Rising frustration among Romani activists may help seed much-needed new ideas.
TOL Talk: Author Jonathan Brent on plumbing the Soviet archives, negotiating the new Russia, and encountering the real Josef Stalin.
A well-intentioned effort aims to establish the facts of war crimes in the former Yugoslavia. But then what?
Russian endings on Azeri family names may soon be a thing of the past. From EurasiaNet.
In words and pictures, Georgian students express their feelings about Russia and the 2008 war. A TOL/Liberali multimedia production.
In the fourth of a series of video reports, Georgians debate whether the statue of Josef Stalin in his birthplace of Gori should stay in the city center or be moved to a museum. A TOL/Liberali multimedia project.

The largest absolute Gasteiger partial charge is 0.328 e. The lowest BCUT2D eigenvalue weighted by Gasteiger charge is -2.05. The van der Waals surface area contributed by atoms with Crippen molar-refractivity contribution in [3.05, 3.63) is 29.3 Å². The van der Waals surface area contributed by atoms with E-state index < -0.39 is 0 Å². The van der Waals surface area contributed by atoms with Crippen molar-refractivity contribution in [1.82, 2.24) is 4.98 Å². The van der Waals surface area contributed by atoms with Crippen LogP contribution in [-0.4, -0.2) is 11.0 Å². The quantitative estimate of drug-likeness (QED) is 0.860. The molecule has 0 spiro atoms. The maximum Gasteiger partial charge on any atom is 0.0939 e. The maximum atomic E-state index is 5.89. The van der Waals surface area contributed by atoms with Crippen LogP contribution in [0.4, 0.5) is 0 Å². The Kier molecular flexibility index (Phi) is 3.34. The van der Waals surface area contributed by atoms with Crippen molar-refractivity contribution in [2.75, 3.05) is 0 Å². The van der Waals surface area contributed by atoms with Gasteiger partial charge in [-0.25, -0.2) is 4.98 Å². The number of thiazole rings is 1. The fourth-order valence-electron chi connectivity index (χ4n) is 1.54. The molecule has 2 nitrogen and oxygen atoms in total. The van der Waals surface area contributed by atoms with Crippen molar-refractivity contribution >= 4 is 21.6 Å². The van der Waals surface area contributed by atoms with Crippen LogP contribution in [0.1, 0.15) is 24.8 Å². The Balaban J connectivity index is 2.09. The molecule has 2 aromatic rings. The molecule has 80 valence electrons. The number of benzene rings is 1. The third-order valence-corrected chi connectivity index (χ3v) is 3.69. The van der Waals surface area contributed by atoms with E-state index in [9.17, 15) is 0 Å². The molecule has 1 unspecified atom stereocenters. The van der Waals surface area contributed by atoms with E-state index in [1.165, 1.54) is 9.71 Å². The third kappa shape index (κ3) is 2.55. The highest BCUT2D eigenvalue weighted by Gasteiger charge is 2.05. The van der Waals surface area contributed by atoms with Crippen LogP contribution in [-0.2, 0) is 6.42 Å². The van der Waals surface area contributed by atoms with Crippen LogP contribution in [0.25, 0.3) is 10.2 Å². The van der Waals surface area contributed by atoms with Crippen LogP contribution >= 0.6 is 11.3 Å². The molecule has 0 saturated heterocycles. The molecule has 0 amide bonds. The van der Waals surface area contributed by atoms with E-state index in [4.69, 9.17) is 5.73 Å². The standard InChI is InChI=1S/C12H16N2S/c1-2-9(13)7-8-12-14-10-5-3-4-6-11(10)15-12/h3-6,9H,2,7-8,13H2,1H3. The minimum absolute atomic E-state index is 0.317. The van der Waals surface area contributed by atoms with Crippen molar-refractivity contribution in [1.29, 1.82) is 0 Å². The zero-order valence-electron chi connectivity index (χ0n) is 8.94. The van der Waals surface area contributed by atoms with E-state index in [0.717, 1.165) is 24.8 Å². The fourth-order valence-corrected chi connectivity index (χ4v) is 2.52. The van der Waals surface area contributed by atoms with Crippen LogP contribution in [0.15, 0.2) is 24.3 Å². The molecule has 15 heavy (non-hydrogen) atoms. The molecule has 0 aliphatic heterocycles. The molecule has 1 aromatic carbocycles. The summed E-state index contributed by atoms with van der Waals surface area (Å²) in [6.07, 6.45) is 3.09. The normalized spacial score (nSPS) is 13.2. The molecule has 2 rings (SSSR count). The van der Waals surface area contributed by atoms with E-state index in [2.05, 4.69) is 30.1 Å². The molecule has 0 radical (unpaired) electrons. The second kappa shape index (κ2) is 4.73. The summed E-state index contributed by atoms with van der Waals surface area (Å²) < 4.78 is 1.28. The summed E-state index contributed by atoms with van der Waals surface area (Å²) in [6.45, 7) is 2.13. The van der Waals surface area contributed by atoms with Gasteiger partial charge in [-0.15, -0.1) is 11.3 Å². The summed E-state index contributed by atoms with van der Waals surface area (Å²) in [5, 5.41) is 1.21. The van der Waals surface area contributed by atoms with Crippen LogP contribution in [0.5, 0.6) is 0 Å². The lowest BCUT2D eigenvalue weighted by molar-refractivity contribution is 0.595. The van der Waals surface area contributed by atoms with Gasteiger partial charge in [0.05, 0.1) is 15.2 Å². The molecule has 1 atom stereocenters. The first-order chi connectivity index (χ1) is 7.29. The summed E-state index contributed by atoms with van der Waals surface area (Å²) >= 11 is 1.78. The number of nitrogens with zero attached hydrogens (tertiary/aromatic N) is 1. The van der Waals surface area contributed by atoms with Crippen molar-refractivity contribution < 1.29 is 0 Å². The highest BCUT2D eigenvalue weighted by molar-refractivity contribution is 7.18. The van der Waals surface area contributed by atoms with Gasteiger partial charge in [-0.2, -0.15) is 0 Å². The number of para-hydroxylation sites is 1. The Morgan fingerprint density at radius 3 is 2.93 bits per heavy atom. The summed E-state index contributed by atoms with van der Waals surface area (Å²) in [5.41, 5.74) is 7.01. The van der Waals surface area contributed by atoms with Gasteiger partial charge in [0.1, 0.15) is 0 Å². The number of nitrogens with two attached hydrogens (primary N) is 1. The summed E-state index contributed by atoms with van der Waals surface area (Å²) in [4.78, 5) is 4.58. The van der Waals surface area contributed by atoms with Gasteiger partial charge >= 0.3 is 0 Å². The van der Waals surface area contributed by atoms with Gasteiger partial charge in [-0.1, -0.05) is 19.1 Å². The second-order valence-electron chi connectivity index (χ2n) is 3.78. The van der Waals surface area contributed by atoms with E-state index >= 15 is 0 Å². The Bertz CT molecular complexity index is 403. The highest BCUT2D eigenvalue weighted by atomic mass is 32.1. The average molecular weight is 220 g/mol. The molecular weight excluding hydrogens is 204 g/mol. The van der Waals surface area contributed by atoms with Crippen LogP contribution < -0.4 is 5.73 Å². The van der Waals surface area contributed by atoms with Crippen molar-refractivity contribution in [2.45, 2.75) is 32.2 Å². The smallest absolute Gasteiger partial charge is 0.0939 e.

The fall of communism brought with it expectations of an unfettered press safeguarding the young democracies of Central and Eastern Europe. But for the region's media, the past quarter-century has turned out to be much less uplifting. From oligarch-controlled television stations to politically partisan newspapers, from woeful ethical standards to outright corruption, the media often fall far short of acting as independent watchdogs over their societies, despite the existence of some scrappy publications and feisty reporters willing to uncover official wrongdoing and expose poor governance. If that weren't enough, the region's press has been hit hard by the same trends transforming the media around the world, including an explosion of alternative forms of entertainment, the growth of social media, decreased advertising revenues associated with the rise of the Internet, and general economic malaise. Get your copy here.